It found that seven-and-a-half million drivers would ask their partners to take on their points, particularly if it would mean them avoiding a ban.
Nine and half million motorists are also prepared to take on someone else’s points if they were on the verge of losing their licence.
Commissioned by insurance company Churchill, the study of almost 1,700 drivers aimed to look at how far motorists will go to beat the increasing number of speed cameras cropping up across the UK.
It found that 495,000 drivers, about 1.5% of Britain’s 35 million drivers, have already swapped points with someone to avoid having too many on their licence.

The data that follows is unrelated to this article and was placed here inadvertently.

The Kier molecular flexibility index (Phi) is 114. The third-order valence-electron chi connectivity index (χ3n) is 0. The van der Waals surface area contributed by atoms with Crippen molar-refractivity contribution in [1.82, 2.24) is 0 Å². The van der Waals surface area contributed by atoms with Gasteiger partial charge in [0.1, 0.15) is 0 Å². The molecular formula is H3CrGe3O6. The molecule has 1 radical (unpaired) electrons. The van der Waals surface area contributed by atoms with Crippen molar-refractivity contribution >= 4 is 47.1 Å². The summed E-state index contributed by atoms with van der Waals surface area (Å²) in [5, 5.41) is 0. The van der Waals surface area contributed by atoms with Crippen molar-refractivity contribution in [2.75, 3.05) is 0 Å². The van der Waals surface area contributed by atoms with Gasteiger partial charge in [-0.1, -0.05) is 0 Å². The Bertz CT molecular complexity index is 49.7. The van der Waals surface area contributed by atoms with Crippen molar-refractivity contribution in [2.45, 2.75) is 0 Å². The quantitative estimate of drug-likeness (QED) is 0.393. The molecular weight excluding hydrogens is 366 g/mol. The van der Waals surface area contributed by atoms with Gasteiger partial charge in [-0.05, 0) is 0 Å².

A fifth of respondents said they would not be able to work if they lost their licence.
A Churchill spokesman said: “This research shows the lengths that some drivers will go to in order to stay on the roads, despite committing driving offences such as speeding.
“Trying to escape convictions by swapping points with another person is highly illegal and can lead to prosecution.”
The research also reveals that half of all drivers think that having more points on a driving licence doesn’t make a motorist a bad driver. Two-thirds of respondents also welcome government proposals to introduce graduated penalty points, which would mean drivers caught a little over the speed limit receiving two points and those caught at higher speeds getting three or more points.
Last year, bosses at AA Business Services encouraged fleets to make it clear to drivers that points swapping is illegal and carries serious penalties.
The company’s research found that the problem was particularly prevalent with vans or pool cars where there is no designated driver (Fleet News, August 2006).